Research conducted by The Guardian has revealed that vice-chancellors across the UK are paid significantly more than others in executive positions across the public sector, including senior figures of NHS hospital trusts and local authorities in several cities.Written by Thom Dent on 21st March 2018
Birmingham One Of Top 10 Universities Conducting Animal Research
Branwen Onono reports on the news that UoB is in the top 10 Universities conducting animal research in the UK
A recent report has shown that just ten UK universities, including the University of Birmingham, carried out a third of all experiments on animals in the UK last year.
The University of Oxford alone carried out nearly a quarter of a million of the 1.37 million tests carried out by the institutions.
UCL president and provost Professor Michael Arthur said that the fact UCL performs a large proportion of the UK’s biomedical research is ‘something to be proud of’ stating that ‘with recent advances in gene editing techniques, genetically modified animals offer particularly promising avenues of research.
“universities are committed to the ‘3Rs’ of replacement, reduction and refinement.
‘This year, UCL researchers discovered a genetic defect in children with a rare and debilitating form of childhood Parkinsonism leading to difficulties walking and talking. By replicating the genetic defect in fish, the team were able to better understand the disease and test different treatments. When a drug that corrected the defect in the fish was given to a child with the condition, she regained the ability to walk.’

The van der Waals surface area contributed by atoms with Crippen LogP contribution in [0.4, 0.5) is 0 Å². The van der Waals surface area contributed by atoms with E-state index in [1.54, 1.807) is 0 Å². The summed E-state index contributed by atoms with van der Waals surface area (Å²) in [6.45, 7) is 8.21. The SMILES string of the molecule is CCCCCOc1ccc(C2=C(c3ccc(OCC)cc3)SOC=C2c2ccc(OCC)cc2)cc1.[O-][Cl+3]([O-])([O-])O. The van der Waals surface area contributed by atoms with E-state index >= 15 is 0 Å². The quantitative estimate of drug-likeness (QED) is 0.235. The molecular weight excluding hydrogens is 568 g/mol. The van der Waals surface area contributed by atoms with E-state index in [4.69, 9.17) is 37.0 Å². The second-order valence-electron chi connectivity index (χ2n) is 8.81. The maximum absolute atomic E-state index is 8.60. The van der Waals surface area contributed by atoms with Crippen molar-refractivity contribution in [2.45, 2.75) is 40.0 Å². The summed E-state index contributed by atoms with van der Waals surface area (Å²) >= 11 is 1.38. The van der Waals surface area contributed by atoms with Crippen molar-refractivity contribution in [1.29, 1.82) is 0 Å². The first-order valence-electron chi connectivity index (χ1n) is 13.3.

All ten of the universities signed the Concordat on Openness on Animal Research in the UK, a commitment to greater transparency on the use of animals in research. In addition to this the universities are committed to the ‘3Rs’ of replacement, reduction and refinement.
“number of animal experiments in the UK increased by between 2014 and 2015 to 4.41 million procedures.
Although, the agreement is intended to minimise suffering and improve animal welfare, Dr Lindsay Marshall of the Humane Society International argues that a reduction in the number of animals used doesn’t mean humane treatment, as it can lead to an increase in reusing the same animal in different experiments. ‘It may reduce the number of animals tested on,’ she said, but ‘it increases the amount of suffering they experience.’
The ten universities that conducted the most animal research, and the individual animal research statistics are as follows:
University of Oxford: 226,214
University of Edinburgh: 212,695
University College London: 202,554
University of Cambridge: 181,080
King’s College London: 175,296
University of Manchester: 145,457
Imperial College London: 101,179
University of Glasgow: 49,082
University of Birmingham: 47,657
University of Nottingham: 31,689
The number of animal experiments in the UK increased by 7% between 2014 and 2015 to 4.41 million procedures. As universities grow, they conduct more research meaning that the total number of animals tested on can increase even if fewer animals are used per study. The news comes after concerns were raised over the UK’s animal testing laws after the Brexit vote. Currently, the UK is in step with EU regulations on animal testing, however it is not clear whether regulations and standards will stay in place.
The tests carried out were split evenly between experimentation and the practice of breeding genetically modified animals, and 99% of the animals tested by the universities were carried out on either rodents or fish.